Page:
So What Is At The Core
Of The Earth?
By James Donahue
When you think about
it, scientists appear to know more about Mars and the Moon than they know about the depths of our own planet.
We have drilled a few
miles into the crust of our planet, and there has been a recent attempt to drill into what is believed to be a hot semi-molten
substance that is shifting and constantly in motion, affecting the movement of plate tectonics and volcanism.
The crust, that part
of the planet where we live, farm and mine for minerals, is estimated to be about 22 miles thick. That means everything below
this is an unknown. Thus scientists have only guessed at the rest of the core from information gleaned from seismographs and
a few other clues found from ancient catastrophic events.
Information from the
seismograph reports have long supported a theory that a solid ball of something, perhaps iron, exists at the core of the Earth.
As seismograph instruments and the methods of reading and studying the signals during major quakes improves, the information
tends to support the existence of a heavy core estimated to be about the size of the Moon.
No one can say what
exists within this core. Some scientists guess that it is comprised of the planet's heaviest metals, all so hot they are in
a thick molten state, but compressed. Also new seismographic data indicates that this giant orb in the planet's center is
spinning, and turning at a speed faster than the planet. That information astounds the science community. It is believed that
the spinning ball within the planet has much to do with the magnetic energy that exists throughout and around the Earth.
So where did all of
the heat originate in the heart of our planet? While some of it could be caused by thermonuclear action, there is a theory,
based on a study of the history of the changing crust of the planet and the constant movement of the tectonic plates, that
the planet still holds much of the heat generated at the time it was created. The theory suggests that the Earth has been
slowly cooling down, which is causing the constant changes occurring on the planet's surface.
For example, about a
billion years ago all of the continents were thought to have been part of a single super land mass referred to as Pangea.
Because the plates were very hot they were thin and when they bumped into each other, they did not collide with force like
they do today, but just adhered. Thus there were no mountains.
As the planet has cooled,
however, the theory suggests that the tectonic plates became thicker and heavier, with more and more of the hot molten material
sticking to them. After a while they were heavy enough to collide with destructive force, creating shifts in the surface of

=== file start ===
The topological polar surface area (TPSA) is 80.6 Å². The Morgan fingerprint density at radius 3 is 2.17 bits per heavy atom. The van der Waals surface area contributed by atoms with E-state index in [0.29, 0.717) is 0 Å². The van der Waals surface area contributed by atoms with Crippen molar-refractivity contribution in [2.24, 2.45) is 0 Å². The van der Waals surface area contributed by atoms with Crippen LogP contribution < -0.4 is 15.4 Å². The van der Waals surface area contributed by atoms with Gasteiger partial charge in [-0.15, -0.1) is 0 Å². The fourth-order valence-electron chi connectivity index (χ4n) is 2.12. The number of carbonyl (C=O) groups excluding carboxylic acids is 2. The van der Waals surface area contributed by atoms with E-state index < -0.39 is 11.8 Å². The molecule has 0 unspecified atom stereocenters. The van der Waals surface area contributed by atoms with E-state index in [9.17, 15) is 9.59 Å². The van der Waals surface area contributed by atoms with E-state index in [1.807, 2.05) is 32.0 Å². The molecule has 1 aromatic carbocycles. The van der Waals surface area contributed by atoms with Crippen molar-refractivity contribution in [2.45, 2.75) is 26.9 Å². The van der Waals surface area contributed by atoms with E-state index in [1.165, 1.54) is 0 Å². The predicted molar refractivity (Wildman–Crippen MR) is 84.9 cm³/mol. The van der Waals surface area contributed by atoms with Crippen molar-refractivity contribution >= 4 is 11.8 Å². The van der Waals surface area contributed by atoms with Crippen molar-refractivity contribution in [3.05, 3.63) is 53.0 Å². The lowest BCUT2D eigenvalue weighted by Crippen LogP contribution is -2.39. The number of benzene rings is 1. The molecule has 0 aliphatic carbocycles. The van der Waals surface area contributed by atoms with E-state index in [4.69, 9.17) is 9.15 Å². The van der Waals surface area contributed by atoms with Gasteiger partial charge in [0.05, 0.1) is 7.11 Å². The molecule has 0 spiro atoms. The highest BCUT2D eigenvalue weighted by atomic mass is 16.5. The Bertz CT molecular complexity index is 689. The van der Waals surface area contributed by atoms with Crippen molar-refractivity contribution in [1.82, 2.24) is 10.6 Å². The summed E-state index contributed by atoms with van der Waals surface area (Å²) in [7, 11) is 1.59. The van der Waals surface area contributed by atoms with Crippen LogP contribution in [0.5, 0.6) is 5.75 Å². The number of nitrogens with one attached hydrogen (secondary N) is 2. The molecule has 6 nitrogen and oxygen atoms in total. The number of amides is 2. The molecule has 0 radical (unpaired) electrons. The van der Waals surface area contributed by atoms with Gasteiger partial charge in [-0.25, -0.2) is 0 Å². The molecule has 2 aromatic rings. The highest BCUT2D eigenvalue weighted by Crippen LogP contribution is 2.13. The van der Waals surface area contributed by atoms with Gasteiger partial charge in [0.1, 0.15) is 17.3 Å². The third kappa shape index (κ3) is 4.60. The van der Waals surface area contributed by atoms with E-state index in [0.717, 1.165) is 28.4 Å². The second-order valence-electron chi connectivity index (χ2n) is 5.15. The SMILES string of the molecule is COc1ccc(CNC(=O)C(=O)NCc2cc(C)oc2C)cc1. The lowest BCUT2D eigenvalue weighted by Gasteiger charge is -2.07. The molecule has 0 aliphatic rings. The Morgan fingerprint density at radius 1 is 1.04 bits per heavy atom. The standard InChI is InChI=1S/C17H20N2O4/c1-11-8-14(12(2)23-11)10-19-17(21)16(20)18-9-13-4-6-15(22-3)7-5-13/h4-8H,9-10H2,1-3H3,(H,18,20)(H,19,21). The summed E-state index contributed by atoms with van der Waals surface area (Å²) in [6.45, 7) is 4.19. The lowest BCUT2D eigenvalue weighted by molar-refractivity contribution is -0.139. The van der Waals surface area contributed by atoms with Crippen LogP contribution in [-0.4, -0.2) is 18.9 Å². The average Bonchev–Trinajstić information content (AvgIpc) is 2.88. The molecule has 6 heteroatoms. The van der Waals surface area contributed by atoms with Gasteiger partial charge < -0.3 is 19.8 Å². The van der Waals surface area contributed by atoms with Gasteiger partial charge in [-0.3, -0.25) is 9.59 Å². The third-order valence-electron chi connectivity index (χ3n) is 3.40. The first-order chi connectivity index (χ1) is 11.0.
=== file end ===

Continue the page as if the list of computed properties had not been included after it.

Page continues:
the Earth and eventually forming mountains and various other interesting rock formations.
The planet is continuing
to cool, and consequently, the earthquakes caused by the collisions of the moving plates are getting more and more violent.
This theory also suggests that the constant changes on the surface, and occasional opening of volcanic heat that warms the
oceans, melts the ice caps and stops the natural flow of ocean currents northward, generates periodic ice ages.
It would have been a
natural form of global warming that can give us all an idea of what to expect as our planet heats this time around.
As for a peek at the
mantle, contemporary efforts to drill through the crust and reach the mantle have been going on now for more than a decade,
but apparently without success. Sinking a drill bit 22 miles into the rock is a major and costly undertaking.
But something happened
about 1.8 billion years ago that has already given us a clue at what is down there. It seems the Earth was struck by a space
rock the size of a large mountain that blasted a 125-mile-wide crater at Sudbury, Ontario. It went so deep that it opened
a massive chasm into the mantle, and the molten material in it exploded outward, turning a part of our planet inside out.
Most of that crater
has collapsed in on itself since that catastrophic event, but the blast left a deposit of materials from the mantle that gives
us some clue as to what can be found there.
In one publication,
University of Toronto geologist James Mungall, who led a study of the area, said the team found high concentrations of iron,
nickel and platinum as well as an enrichment of indium, a material commonly associated with extraterrestrial rocks. Its presence
is a strong indicator of an impact, Mungall said.There is yet another theory that our planet
is powered by a massive thermonuclear reactor, which is in essence what is going on at the core.